|Educational qualification||PhD in Anthropology, University of Hawaii at Manoa
MA in Anthropology, University of Hawaii at Manoa
BA (summa cum laude) in Anthropology, Indiana University of Pennsylvania
Prof. Siumi Maria Tam joined the Chinese University of Hong Kong in 1989. Her research interests include cultural identity in social transformation, family and migration, and gender and ethnic relations. She has completed a pioneering study on mistressing across the Hong Kong-China border, and believes that the mistress-keeping behavior of Hong Kong men has to be understood in the specific cultural context of Hong Kong’s colonial history and the identity politics with mainland China. Her most recent research is on the Nepalese community in Hong Kong. She looks at the interface between transnational migration, ethnicity, and gender, by studying the experience of three generations of Nepalese women. Another aspect of her research is on the change and continuity of tradition and selfhood among the Gurungs. She hopes that the study could be expanded to the understanding of other South Asian communities, and could contribute to eradicating social marginalization and ethnic discrimination in Hong Kong.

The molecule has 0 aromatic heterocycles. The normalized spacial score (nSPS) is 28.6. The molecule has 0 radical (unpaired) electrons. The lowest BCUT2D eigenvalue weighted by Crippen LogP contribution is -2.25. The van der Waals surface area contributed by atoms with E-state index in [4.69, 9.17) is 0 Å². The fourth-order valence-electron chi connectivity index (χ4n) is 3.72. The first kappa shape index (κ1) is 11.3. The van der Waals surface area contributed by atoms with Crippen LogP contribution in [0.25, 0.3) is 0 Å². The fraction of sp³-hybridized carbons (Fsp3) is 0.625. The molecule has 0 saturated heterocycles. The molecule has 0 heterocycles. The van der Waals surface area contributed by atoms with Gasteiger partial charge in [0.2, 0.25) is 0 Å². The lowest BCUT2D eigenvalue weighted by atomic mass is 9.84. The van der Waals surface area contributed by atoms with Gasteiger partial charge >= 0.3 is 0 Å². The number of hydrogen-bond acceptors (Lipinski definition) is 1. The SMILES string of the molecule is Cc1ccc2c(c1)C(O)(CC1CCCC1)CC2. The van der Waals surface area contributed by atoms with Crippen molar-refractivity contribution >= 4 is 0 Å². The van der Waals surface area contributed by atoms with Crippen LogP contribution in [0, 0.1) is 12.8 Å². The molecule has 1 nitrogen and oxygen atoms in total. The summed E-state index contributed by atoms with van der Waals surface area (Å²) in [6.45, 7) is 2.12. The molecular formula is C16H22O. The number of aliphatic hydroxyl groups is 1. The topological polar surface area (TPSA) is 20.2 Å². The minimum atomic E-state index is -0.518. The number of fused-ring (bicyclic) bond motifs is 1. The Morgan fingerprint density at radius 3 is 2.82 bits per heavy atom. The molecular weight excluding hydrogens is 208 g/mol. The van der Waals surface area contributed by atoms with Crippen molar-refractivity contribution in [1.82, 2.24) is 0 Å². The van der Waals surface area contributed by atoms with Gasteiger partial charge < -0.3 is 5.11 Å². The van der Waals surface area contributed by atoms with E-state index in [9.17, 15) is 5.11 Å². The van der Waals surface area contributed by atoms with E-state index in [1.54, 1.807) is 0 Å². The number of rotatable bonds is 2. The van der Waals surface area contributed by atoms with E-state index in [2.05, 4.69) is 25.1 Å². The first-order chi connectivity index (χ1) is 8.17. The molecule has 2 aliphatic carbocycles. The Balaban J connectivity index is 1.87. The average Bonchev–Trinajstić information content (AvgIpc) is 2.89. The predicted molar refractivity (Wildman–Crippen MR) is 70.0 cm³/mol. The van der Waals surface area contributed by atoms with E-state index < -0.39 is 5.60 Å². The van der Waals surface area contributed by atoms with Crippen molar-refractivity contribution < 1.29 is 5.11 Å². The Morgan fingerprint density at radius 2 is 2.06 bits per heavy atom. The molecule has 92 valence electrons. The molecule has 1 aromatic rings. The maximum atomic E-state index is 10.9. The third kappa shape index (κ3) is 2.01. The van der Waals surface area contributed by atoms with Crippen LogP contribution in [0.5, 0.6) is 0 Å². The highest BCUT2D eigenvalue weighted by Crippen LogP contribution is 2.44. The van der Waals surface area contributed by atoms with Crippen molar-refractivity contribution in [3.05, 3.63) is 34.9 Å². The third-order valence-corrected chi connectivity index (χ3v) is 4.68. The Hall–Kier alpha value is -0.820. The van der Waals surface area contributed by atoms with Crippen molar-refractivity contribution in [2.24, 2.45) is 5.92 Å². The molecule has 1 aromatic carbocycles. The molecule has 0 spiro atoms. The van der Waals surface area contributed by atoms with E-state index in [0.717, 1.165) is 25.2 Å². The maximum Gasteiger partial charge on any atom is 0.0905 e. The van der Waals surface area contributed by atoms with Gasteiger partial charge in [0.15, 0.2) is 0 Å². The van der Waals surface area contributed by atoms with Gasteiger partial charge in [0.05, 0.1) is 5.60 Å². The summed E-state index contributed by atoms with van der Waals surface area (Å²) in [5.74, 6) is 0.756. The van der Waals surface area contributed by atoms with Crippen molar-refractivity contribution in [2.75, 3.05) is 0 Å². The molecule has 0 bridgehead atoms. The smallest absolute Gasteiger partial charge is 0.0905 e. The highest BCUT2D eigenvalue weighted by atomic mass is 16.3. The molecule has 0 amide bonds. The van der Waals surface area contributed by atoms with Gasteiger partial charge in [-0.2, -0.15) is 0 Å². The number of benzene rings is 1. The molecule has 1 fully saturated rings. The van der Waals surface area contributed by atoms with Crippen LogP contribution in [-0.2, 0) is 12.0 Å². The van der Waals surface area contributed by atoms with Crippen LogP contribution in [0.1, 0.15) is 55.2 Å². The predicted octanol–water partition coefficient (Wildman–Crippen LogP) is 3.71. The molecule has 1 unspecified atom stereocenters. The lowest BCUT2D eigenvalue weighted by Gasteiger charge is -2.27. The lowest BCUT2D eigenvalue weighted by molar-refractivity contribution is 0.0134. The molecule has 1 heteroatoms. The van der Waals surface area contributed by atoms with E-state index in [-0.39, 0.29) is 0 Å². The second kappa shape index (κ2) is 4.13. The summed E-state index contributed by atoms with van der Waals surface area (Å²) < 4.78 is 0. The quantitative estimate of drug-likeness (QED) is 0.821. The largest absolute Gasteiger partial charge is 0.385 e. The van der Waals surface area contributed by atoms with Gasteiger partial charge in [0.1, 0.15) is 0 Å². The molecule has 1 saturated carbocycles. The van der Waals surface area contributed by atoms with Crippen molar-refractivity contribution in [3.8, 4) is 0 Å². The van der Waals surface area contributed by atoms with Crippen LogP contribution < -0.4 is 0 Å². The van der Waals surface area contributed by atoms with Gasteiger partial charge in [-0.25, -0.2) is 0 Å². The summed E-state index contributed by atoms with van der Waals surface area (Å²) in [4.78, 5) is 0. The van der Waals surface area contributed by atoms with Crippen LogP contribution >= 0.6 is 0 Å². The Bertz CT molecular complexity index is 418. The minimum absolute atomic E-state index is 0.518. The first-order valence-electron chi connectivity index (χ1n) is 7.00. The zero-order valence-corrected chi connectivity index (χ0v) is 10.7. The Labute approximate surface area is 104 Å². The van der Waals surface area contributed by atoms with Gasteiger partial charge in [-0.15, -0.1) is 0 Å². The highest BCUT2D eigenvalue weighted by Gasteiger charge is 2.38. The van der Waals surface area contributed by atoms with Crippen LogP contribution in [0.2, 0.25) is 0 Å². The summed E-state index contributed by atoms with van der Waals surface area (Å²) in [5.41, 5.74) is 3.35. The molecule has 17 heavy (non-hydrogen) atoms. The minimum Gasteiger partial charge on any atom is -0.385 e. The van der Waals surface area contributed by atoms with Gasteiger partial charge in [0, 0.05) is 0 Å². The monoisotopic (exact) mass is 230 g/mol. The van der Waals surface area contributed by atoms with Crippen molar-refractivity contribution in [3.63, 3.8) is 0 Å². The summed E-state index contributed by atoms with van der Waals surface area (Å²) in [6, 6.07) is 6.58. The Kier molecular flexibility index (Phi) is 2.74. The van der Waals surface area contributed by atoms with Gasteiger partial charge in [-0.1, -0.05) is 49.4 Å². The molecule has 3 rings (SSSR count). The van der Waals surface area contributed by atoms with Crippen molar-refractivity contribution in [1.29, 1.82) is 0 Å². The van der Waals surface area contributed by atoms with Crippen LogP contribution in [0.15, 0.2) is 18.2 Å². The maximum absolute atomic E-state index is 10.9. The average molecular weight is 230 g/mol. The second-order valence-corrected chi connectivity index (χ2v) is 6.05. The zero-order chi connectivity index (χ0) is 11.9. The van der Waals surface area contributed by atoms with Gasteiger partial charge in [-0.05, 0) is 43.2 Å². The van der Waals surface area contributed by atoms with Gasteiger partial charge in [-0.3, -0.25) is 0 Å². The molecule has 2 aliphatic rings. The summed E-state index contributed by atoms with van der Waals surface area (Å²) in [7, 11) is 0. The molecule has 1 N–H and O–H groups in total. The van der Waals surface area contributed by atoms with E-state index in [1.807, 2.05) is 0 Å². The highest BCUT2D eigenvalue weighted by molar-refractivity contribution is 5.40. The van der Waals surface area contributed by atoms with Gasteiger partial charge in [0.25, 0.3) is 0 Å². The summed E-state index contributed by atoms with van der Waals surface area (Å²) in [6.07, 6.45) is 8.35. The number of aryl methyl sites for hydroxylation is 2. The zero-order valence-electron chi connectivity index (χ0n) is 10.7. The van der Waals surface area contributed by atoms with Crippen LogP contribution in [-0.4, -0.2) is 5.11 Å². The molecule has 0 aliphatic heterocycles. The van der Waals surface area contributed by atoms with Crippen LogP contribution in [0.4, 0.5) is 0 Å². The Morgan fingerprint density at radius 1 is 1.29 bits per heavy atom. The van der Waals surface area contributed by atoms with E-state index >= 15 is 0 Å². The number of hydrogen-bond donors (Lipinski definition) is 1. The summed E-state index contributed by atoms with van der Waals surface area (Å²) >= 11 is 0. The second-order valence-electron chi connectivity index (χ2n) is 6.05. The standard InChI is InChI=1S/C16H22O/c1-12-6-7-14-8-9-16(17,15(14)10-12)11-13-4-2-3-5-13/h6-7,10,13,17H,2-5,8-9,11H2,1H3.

Cultural identity and social transformation, family and marriage, cross-border mobility and social marginalization, gender and ethnic relations
Hong Kong SAR, Mainland China, Nepal, India
ANTH 1410 / UGEC 1835 Culture of Hong Kong
ANTH 3350 / ANTH 5365 Food and Culture
Faculty of Arts Outstanding Teaching Award 2012
Internal positions held
Co-Director, Gender Studies Programme
Associate Head, New Asia College
Member, Assembly of Fellows, New Asia College
Member, Executive Committee, Gender Research Centre, Hong Kong Institute of Asia-Pacific Studies
Fellow, Institute of Future Cities
Editorial board memberships
Member, Editorial Board, Asian Anthropology
Member, Editorial Board, Asian Women
(Siumi Maria Tam and Yip Hon Ming, editors). Tung Chung before and after the New Airport: An ethnographic and historical study of a community in Hong Kong. Hong Kong: Antiquities and Monuments Office, HKSAR. [abstract]
A Bibliography of Gender Studies in Hong Kong 1998-2003. (compiled by Siumi Maria Tam and Trisha Leahy). Hong Kong: Gender Research Centre, CUHK. [abstract]
編《性別觀察》[Observing Gender]. 香港: 麥穗. [abstract]
Culture and Society of Hong Kong: A Bibliography. (Sidney Cheung and Siumi Maria Tam). Hong Kong: Department of Anthropology, CUHK.
Hong Kong: the Anthropology of a Chinese Metropolis. Grant Evans and Siumi Maria Tam, eds. London: Curzon Press, and Honolulu: University of Hawaii Press. [abstract]